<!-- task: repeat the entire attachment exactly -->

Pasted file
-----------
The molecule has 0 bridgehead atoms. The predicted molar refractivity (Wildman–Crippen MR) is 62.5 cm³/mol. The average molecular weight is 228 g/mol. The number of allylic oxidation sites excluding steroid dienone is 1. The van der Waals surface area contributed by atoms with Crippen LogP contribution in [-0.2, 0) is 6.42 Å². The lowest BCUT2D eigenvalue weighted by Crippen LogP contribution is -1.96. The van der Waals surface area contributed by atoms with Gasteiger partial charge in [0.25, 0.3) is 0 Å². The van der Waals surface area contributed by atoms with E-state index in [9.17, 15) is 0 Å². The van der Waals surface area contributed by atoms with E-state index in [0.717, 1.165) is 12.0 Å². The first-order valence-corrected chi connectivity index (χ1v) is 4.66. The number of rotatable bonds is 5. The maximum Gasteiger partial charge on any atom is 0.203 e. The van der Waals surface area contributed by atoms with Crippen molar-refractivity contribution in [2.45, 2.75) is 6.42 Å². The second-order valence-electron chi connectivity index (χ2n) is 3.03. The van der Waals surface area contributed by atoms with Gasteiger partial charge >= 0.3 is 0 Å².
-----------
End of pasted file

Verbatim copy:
The molecule has 0 bridgehead atoms. The predicted molar refractivity (Wildman–Crippen MR) is 62.5 cm³/mol. The average molecular weight is 228 g/mol. The number of allylic oxidation sites excluding steroid dienone is 1. The van der Waals surface area contributed by atoms with Crippen LogP contribution in [-0.2, 0) is 6.42 Å². The lowest BCUT2D eigenvalue weighted by Crippen LogP contribution is -1.96. The van der Waals surface area contributed by atoms with Gasteiger partial charge in [0.25, 0.3) is 0 Å². The van der Waals surface area contributed by atoms with E-state index in [9.17, 15) is 0 Å². The van der Waals surface area contributed by atoms with E-state index in [0.717, 1.165) is 12.0 Å². The first-order valence-corrected chi connectivity index (χ1v) is 4.66. The number of rotatable bonds is 5. The maximum Gasteiger partial charge on any atom is 0.203 e. The van der Waals surface area contributed by atoms with Crippen molar-refractivity contribution in [2.45, 2.75) is 6.42 Å². The second-order valence-electron chi connectivity index (χ2n) is 3.03. The van der Waals surface area contributed by atoms with Gasteiger partial charge >= 0.3 is 0 Å².